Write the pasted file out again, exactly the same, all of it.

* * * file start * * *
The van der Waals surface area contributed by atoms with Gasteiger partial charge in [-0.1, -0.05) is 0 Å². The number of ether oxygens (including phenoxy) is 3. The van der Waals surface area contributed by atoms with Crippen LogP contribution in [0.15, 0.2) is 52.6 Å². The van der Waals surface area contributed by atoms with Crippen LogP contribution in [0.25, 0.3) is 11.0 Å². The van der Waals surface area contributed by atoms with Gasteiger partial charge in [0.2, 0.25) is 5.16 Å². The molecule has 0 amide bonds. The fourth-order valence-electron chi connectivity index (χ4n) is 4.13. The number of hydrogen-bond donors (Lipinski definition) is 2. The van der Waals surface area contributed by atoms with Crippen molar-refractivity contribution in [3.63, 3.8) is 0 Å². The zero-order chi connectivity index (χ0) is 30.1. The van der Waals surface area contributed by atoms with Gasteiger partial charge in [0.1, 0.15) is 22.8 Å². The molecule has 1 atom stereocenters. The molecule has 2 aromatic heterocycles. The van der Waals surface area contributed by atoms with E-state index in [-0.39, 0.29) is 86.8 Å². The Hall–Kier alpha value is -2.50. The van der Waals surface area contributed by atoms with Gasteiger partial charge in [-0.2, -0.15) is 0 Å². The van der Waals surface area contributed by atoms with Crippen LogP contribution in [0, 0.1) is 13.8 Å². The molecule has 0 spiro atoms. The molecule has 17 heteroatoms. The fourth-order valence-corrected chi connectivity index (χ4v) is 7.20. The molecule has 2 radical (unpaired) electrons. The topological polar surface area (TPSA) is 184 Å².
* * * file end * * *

The van der Waals surface area contributed by atoms with Gasteiger partial charge in [-0.1, -0.05) is 0 Å². The number of ether oxygens (including phenoxy) is 3. The van der Waals surface area contributed by atoms with Crippen LogP contribution in [0.15, 0.2) is 52.6 Å². The van der Waals surface area contributed by atoms with Crippen LogP contribution in [0.25, 0.3) is 11.0 Å². The van der Waals surface area contributed by atoms with Gasteiger partial charge in [0.2, 0.25) is 5.16 Å². The molecule has 0 amide bonds. The fourth-order valence-electron chi connectivity index (χ4n) is 4.13. The number of hydrogen-bond donors (Lipinski definition) is 2. The van der Waals surface area contributed by atoms with Crippen molar-refractivity contribution in [3.63, 3.8) is 0 Å². The zero-order chi connectivity index (χ0) is 30.1. The van der Waals surface area contributed by atoms with Gasteiger partial charge in [0.1, 0.15) is 22.8 Å². The molecule has 1 atom stereocenters. The molecule has 2 aromatic heterocycles. The van der Waals surface area contributed by atoms with E-state index in [-0.39, 0.29) is 86.8 Å². The Hall–Kier alpha value is -2.50. The van der Waals surface area contributed by atoms with Gasteiger partial charge in [-0.2, -0.15) is 0 Å². The van der Waals surface area contributed by atoms with Crippen LogP contribution in [0, 0.1) is 13.8 Å². The molecule has 0 spiro atoms. The molecule has 17 heteroatoms. The fourth-order valence-corrected chi connectivity index (χ4v) is 7.20. The molecule has 2 radical (unpaired) electrons. The topological polar surface area (TPSA) is 184 Å².